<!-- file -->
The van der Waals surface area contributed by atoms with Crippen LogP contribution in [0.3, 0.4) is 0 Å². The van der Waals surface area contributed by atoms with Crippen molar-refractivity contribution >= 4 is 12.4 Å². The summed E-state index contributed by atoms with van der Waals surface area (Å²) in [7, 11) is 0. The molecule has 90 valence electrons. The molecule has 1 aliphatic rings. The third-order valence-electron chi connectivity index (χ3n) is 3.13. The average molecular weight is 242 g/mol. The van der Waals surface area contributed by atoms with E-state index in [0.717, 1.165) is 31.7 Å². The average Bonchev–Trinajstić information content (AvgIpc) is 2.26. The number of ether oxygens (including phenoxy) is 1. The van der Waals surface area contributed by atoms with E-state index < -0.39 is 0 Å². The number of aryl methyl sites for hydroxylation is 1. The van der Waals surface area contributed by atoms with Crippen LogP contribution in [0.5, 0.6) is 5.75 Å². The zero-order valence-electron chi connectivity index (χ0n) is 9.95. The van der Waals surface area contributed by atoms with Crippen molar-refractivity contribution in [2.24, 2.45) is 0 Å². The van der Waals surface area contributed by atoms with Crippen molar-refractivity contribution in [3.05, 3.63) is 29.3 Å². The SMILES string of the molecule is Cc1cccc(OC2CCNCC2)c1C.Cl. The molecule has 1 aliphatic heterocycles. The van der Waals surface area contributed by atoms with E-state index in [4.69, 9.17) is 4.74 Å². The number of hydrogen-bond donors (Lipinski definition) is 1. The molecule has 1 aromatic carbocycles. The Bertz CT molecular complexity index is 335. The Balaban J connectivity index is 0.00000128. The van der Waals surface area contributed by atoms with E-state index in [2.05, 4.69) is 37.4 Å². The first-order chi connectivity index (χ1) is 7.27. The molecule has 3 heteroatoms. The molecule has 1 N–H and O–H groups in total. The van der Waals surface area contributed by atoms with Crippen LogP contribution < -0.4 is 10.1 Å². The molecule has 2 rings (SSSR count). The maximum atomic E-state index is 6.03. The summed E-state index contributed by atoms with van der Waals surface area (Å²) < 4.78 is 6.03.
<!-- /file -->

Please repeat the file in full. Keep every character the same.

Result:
The van der Waals surface area contributed by atoms with Crippen LogP contribution in [0.3, 0.4) is 0 Å². The van der Waals surface area contributed by atoms with Crippen molar-refractivity contribution >= 4 is 12.4 Å². The summed E-state index contributed by atoms with van der Waals surface area (Å²) in [7, 11) is 0. The molecule has 90 valence electrons. The molecule has 1 aliphatic rings. The third-order valence-electron chi connectivity index (χ3n) is 3.13. The average molecular weight is 242 g/mol. The van der Waals surface area contributed by atoms with E-state index in [0.717, 1.165) is 31.7 Å². The average Bonchev–Trinajstić information content (AvgIpc) is 2.26. The number of ether oxygens (including phenoxy) is 1. The van der Waals surface area contributed by atoms with E-state index < -0.39 is 0 Å². The number of aryl methyl sites for hydroxylation is 1. The van der Waals surface area contributed by atoms with Crippen LogP contribution in [0.5, 0.6) is 5.75 Å². The zero-order valence-electron chi connectivity index (χ0n) is 9.95. The van der Waals surface area contributed by atoms with Crippen molar-refractivity contribution in [2.24, 2.45) is 0 Å². The van der Waals surface area contributed by atoms with Crippen molar-refractivity contribution in [3.05, 3.63) is 29.3 Å². The SMILES string of the molecule is Cc1cccc(OC2CCNCC2)c1C.Cl. The molecule has 1 aliphatic heterocycles. The van der Waals surface area contributed by atoms with E-state index in [4.69, 9.17) is 4.74 Å². The number of hydrogen-bond donors (Lipinski definition) is 1. The molecule has 1 aromatic carbocycles. The Bertz CT molecular complexity index is 335. The Balaban J connectivity index is 0.00000128. The van der Waals surface area contributed by atoms with E-state index in [2.05, 4.69) is 37.4 Å². The first-order chi connectivity index (χ1) is 7.27. The molecule has 3 heteroatoms. The molecule has 1 N–H and O–H groups in total. The van der Waals surface area contributed by atoms with Crippen LogP contribution < -0.4 is 10.1 Å². The molecule has 2 rings (SSSR count). The maximum atomic E-state index is 6.03. The summed E-state index contributed by atoms with van der Waals surface area (Å²) < 4.78 is 6.03.